Many pressures such as unrealistic expectations, fear, hardness, or other oppressive treatment can cause off-balanced behavior in children that leaves them feeling unsure, unsteady, and undone so that they do not feel complete in their true selves. Each person is born with a temperament, likes, dislikes, and more, and sometimes the caregivers are unable to handle the child’s way of being. Even caregivers who truly care.

As a child navigates the life that is presented to him or her by caregivers and other people, patterns are acquired. Patterns of movement, of speech, of viewing, and of hold-approach develop that are specific to the child. Some patterns are idiosyncratic and some are socially reasonable. The socially reasonable behavior provides easier access to others. Idiosyncratic behavior confounds. The more a child behaves in socially confounding ways, the more the child self-torments and self-deplores because of the reactions of others to the idiosyncratic ways.

Stuttering is one example of idiosyncratic behavior.

Fixable?

Throughout the stages of life, there is possibility of stopping idiosyncratic behavior. The age is not important, but the desire is. There are many proposed therapies for the phenomenon of stuttering. The therapies that include relaxation, breathing guidance, self-acceptance, and singing are the therapies that are most successful.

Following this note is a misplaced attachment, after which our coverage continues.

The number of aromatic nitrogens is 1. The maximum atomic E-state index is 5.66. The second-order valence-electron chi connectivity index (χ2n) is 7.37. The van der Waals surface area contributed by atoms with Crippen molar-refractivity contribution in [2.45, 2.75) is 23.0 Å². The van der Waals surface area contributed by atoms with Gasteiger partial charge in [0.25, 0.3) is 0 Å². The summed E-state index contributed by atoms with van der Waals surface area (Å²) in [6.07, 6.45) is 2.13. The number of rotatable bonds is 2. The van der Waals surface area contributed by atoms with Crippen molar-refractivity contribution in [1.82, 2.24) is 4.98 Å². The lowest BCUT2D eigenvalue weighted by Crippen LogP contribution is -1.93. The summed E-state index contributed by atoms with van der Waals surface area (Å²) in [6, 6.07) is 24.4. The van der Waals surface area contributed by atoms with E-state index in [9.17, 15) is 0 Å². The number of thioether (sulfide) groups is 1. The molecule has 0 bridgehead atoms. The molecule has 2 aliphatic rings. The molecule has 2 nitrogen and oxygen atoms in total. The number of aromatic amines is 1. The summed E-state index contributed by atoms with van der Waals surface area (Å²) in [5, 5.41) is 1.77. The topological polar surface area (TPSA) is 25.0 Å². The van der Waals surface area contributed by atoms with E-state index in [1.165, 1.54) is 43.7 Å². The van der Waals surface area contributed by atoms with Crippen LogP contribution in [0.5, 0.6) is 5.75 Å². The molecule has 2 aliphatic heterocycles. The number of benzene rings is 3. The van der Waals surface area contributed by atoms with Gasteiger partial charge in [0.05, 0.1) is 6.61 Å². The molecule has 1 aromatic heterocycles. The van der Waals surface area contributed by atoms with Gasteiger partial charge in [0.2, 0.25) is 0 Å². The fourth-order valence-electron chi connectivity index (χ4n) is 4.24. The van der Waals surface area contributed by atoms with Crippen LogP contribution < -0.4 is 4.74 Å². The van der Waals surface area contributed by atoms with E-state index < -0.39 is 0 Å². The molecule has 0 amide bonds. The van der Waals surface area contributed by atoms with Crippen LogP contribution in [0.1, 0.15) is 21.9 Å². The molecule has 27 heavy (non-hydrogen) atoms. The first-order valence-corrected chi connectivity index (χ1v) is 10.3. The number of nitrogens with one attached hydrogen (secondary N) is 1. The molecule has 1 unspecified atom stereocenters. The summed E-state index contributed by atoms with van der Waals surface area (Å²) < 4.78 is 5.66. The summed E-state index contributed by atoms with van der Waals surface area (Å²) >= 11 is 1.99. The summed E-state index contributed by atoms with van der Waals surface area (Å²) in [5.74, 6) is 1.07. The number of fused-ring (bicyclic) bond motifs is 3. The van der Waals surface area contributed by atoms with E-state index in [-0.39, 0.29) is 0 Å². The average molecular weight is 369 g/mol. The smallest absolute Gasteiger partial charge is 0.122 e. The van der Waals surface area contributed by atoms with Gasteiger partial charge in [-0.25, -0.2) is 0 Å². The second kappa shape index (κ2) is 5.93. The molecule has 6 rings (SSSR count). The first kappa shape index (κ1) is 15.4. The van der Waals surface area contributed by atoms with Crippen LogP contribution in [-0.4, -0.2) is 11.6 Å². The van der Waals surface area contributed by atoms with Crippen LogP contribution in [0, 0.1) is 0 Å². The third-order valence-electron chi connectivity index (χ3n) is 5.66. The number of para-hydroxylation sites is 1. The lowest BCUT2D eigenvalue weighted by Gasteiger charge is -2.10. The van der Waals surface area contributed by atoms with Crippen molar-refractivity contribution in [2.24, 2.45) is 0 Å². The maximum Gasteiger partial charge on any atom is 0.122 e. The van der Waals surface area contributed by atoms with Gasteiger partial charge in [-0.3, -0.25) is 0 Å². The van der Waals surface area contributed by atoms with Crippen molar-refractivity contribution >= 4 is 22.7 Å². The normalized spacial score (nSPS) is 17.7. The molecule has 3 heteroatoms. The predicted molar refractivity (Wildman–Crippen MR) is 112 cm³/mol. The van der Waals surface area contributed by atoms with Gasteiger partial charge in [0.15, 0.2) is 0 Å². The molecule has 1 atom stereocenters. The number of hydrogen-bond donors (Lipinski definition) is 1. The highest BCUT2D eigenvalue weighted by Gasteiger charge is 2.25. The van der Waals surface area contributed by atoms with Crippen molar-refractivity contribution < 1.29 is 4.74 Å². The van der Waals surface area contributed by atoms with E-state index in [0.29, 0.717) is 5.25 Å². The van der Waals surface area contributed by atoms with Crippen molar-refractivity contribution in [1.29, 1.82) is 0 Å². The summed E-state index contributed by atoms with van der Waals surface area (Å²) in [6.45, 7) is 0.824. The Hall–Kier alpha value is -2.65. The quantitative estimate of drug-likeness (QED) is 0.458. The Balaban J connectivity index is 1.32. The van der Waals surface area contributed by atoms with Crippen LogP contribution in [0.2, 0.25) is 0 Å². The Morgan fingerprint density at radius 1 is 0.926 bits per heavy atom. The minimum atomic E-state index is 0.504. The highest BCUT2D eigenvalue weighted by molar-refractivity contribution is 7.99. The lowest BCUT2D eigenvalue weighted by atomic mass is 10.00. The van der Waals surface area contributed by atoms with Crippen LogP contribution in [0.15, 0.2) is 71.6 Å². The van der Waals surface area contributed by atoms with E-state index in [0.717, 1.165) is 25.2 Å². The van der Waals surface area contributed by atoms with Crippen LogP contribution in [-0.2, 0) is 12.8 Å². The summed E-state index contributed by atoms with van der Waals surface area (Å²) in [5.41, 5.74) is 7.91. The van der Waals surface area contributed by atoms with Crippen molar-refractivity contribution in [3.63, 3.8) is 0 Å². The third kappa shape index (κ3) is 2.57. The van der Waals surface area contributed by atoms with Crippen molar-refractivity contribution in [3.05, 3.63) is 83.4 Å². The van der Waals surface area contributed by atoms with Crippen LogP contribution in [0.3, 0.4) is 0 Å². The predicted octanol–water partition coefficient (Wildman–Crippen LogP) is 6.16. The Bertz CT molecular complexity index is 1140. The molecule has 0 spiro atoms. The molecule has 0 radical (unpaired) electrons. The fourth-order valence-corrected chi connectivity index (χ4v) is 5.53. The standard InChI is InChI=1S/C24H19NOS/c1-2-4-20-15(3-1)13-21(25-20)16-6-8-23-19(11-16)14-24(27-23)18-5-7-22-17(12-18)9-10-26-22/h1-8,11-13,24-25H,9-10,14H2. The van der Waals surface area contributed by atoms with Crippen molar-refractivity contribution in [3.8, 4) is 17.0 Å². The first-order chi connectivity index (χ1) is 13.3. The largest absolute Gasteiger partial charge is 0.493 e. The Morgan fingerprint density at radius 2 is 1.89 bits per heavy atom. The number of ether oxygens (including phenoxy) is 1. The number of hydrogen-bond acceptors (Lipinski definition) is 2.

Nature’s impact on us

Gift of nature

Want a fantastic treat? Try spending more time in nature.

Many of us tend to trivialize the importance of our encounters with the environment and with other living creatures. Besides the enjoyment that can come from being in nature:

 “The connection to flora and fauna significantly 1) broadens and heightens understanding of cycles and fluctuations; 2) develops appreciative and inquisitive capabilities; and 3) causes people to examine and work with vegetation that aid human life and animals that enhance human existence.” – from “Oneself-Living”

When the weather is hot, many people look for cool retreats. Instead of heading to the mall with its over-air-conditioned assault on the body, find a shaded walk with broad trees, chirping birds, and bountiful vegetation.  The air conditioning overtaxes the body (even if you think it feels good), but the outside temperature strengthens the body (even if you feel sweaty).

Being outside in nature is relaxing, invigorating, and mesmerizing. There are “rules” for feeling relaxed, invigorated, and mesmerized when you are walking in nature:

  1. Have sufficient water so that you stay hydrated.
  2. Wear a hat and clothing that protect from too strong sun. Sun screen is important.
  3. Keep your mobile phone in a bag and not in your hand or pocket. The less you use it or think about it, the more you can enjoy your outdoor experience.
  4. Pay attention to the things that draw your eye. You will gain understanding about yourself and your soul when you recognize natural draws of your attention.

There are magical moments that only occur in the out-of-doors near the trees and vegetation,  really!!